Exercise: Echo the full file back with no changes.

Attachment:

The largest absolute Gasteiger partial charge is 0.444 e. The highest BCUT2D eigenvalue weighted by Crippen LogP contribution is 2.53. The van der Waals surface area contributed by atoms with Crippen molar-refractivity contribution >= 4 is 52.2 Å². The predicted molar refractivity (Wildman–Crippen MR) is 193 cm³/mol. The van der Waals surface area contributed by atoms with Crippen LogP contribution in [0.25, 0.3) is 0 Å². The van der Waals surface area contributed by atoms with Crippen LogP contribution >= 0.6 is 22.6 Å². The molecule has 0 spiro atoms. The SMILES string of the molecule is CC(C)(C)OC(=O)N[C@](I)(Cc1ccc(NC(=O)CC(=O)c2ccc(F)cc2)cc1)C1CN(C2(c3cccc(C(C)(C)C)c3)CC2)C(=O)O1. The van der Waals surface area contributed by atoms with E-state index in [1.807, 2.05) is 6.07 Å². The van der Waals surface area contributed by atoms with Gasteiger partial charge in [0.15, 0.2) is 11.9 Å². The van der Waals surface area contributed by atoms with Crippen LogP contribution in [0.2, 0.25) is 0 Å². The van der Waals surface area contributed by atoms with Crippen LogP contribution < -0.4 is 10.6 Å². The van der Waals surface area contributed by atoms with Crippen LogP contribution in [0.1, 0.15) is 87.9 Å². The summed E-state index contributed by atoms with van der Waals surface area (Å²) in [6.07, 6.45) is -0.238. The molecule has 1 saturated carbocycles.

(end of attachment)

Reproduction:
The largest absolute Gasteiger partial charge is 0.444 e. The highest BCUT2D eigenvalue weighted by Crippen LogP contribution is 2.53. The van der Waals surface area contributed by atoms with Crippen molar-refractivity contribution >= 4 is 52.2 Å². The predicted molar refractivity (Wildman–Crippen MR) is 193 cm³/mol. The van der Waals surface area contributed by atoms with Crippen LogP contribution in [0.25, 0.3) is 0 Å². The van der Waals surface area contributed by atoms with Crippen LogP contribution >= 0.6 is 22.6 Å². The molecule has 0 spiro atoms. The SMILES string of the molecule is CC(C)(C)OC(=O)N[C@](I)(Cc1ccc(NC(=O)CC(=O)c2ccc(F)cc2)cc1)C1CN(C2(c3cccc(C(C)(C)C)c3)CC2)C(=O)O1. The van der Waals surface area contributed by atoms with E-state index in [1.807, 2.05) is 6.07 Å². The van der Waals surface area contributed by atoms with Gasteiger partial charge in [0.15, 0.2) is 11.9 Å². The van der Waals surface area contributed by atoms with Crippen LogP contribution in [0.2, 0.25) is 0 Å². The van der Waals surface area contributed by atoms with Crippen LogP contribution < -0.4 is 10.6 Å². The van der Waals surface area contributed by atoms with Crippen LogP contribution in [0.1, 0.15) is 87.9 Å². The summed E-state index contributed by atoms with van der Waals surface area (Å²) in [6.07, 6.45) is -0.238. The molecule has 1 saturated carbocycles.